Accounts differ when it comes to what happened to van Gogh’s ear. According to most accounts, he gave the ear to his favorite local prostitute. According to Gauguin, he left the ear with a doorman as a morbid token for Gaugin. Van Gogh had no account of the incident. Shortly after, Gaugin left Arles.

After this psychotic episode, van Gogh moved to an asylum in Saint-Rémy-de-Provence, about 18 miles from Arles. Despite his mental health, he continued to work. It is here that he painted one of his most famous works, Starry Night. He was permitted to leave the asylum grounds to paint in the surrounding area. Some days, he would be incredibly prolific in his art. On other days, Vincent would be crippled by his demons and unable to work.


gachet02He attempted to end his life a few times by ingesting paint. Eventually, he left Saint-Rémy in May 1890 to live closer to his brother and to his new physician, Dr. Paul Gachet. He rented an attic room in Auberge Ravoux and continued to paint constantly, producing one canvas per day. He and Gachet became good friends.

According to one of van Gogh’s letters, he felt alive and healthy while painting. It was the times in between that were the problem.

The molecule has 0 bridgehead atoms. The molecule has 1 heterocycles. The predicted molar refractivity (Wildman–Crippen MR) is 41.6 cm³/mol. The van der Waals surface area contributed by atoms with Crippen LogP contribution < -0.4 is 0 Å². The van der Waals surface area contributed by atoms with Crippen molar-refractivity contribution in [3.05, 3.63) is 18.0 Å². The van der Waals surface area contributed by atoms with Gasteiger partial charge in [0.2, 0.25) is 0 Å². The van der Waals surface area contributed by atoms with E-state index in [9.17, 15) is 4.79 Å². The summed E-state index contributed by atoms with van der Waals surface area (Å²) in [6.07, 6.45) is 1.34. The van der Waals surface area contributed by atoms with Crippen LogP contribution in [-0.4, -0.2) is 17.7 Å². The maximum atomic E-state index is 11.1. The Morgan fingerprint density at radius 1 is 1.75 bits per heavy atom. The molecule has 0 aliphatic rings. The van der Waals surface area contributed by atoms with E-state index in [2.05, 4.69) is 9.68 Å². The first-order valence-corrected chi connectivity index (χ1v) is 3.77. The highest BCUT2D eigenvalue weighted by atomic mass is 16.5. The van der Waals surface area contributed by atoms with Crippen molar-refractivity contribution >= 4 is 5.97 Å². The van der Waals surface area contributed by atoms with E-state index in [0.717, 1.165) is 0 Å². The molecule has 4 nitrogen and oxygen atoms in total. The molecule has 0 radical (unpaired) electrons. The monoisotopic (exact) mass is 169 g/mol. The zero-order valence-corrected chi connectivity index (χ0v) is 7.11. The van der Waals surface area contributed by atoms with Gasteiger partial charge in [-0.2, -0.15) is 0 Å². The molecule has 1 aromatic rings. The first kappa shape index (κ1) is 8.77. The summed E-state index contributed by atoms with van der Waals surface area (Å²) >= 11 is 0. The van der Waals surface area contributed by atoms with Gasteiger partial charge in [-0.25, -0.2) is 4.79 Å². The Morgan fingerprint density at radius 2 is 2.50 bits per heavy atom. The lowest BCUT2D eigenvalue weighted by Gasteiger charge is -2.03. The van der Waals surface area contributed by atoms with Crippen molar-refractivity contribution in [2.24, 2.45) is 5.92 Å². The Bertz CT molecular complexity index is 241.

Vincent van Gogh went out to a wheat field in Auvers-sur-Oise, likely one he had spent hours in while painting, put a pistol his chest and pulled the trigger. He managed to crawl back to his tiny attic room. His death took two agonizing days. He would finally die on July 29, 1890 at the age of 37, Theo at his side.


Van Gogh’s struggles with mental illness sadly defeated him in the end, cutting short the promising career of a complicated artist. In one of his letters, he made a joke about how paintings are only worth money when the artist is dead. I doubt that even he would have guessed that his colorful depictions of the world around him would become some of the most sought after artworks in the world.

For more information, check out these links:

I also recommend you watch the trailer for Loving Vincent, the first fully painted feature film in the world.

Jillianne Hamilton is a history enthusiast and the author of The Spirited Mrs. Pringle (historical fiction), The Hobby Shop on Barnaby Street (historical romance), and The Lazy Historian’s Guide to the Wives of Henry VIII (non-fiction). Jill launched The Lazy Historian in 2015. She lives in Charlottetown on Canada’s beautiful east coast. Learn more.

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  1. fabulous account Jillianne thanks…

  2. Nice content. You chose great images too.


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Hi, I'm Jillianne.

I'm a historical fiction writer, a lover of history, and a hoarder of books. I'm the author of The Spirited Mrs. Pringle, The Hobby Shop on Barnaby Street, and The Lazy Historian's Guide to the Wives of Henry VIII.

The Lazy Historian is a history blog featuring stories from the past with sass. With a focus on Western European and women's history, I delve into anything fascinating. Learn more.